Les Liaisons Dangereuses by Christopher Hampton, adapted from the novel by Pierre Choderlos De Laclos. Directed by Tina Packer.
Reviewed by J. Peter Bergman
"In the end, we all accommodate to them."
Josh Aaron McCabe and Elizabeth Aspenlieder; pre-productiopn photo by Jeremy Goodwin
Love isn’t always the answer. Those with defeated libidos, disaffected hearts, insensate minds and egos, may not find love of any sort to be the saving grace it is cracked up to be. In the 1780s upperclass French world of Christopher Hampton’s play too many people find love to be either a game or an indiscretion or an act of defiance. Late in the play the two edgy protagonists of this high-risk story take their indiscreet games to a new level as they declare in a single word their true intentions toward one another: "war!" All is fair in either form of social interaction, apparently, and in the end, everyone does indeed fall into line with this declaration.
Vicomte de Valmont and Marquise de Merteuil are among the most intriguing fictional creations of all time. Neither one has a moral code that allows for innocence or humility. Best friends for years they each enjoy the other’s affairs, encouraging and challenging one another to do more, to defile more, to destroy more. She, a widow, has taken her wealth and position - both of which are enhanced by her beauty and seductive nature - to extraordinary heights of control as she becomes the confidante of other women and young girls whom she guides effortlessly into the horny arms of her friend Valmont. He, a man of strength and power, has delighted in introducing these women to all sorts of perversions while aiding younger men to follow in his footsteps.
It all comes to a head in their current flings. Neither one anticipates the power of love in its purest state and when Valmont becomes affected by his own, long withheld passions, the roof of their jointly built pergola of sex literally crashes in on them, destroying their game once and for all. I have seen this story end with violence to both. I have seen it end with the exposure of their intent and the ruination of reputations. I have seen it played with a contempt for the inevitable and with a hopeless betrayal of the route to redemption. At Shakespeare and Company’s winter production on the Elayne P. Bernstein stage it ends with a reference to Hamlet (which seems natural) and a whimpering of women.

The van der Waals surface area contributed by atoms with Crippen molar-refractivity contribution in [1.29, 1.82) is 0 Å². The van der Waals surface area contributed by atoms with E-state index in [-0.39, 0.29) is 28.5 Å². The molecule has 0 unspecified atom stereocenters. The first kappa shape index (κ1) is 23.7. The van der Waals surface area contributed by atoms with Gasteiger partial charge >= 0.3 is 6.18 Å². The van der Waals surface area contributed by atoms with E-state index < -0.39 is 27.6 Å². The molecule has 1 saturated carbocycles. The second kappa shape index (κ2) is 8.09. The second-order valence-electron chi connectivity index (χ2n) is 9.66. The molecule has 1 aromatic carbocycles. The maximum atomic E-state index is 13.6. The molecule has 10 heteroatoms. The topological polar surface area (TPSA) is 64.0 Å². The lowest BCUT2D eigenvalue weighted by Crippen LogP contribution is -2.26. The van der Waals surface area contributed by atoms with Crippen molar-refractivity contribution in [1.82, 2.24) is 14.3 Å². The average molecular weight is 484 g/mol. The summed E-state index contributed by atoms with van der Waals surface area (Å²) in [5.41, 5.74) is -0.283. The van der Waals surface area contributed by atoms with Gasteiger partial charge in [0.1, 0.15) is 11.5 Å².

Tina Packer has directed her company of eleven players with style and a sometimes too foppish sensibility. She has found, or injected, more pockets of humor than I remembered in this Hampton version. She has almost endeared the Marquise to her audience. Her Valmont, however, loops back and forth from a strong sensual male to a bisexually available creature. The gestures of true fops and the movement of true fags fluctuate delicately along a thin line and in this case the Valmont crosses the line far too often. Had it been the director’s intent to show the cross-sexuality of the play’s male lead character she should have extended it into his final scene with his younger protegee. That would have truly made their liaisons dangerous.
Packer also has used the image of a chess game indiscreetly in two scenes where the leads take a clearly challenging dialogue that her actors are playing brilliantly and added the oddest of physical movements, including a hopscotch competition. This removes some of the edge needed between them on their way to total "war" and makes them needlessly ridiculous. The chess game image could have worked with a different floor pattern of smaller squares and a naturalistic use of that pattern but it certainly doesn’t work in its current configuration.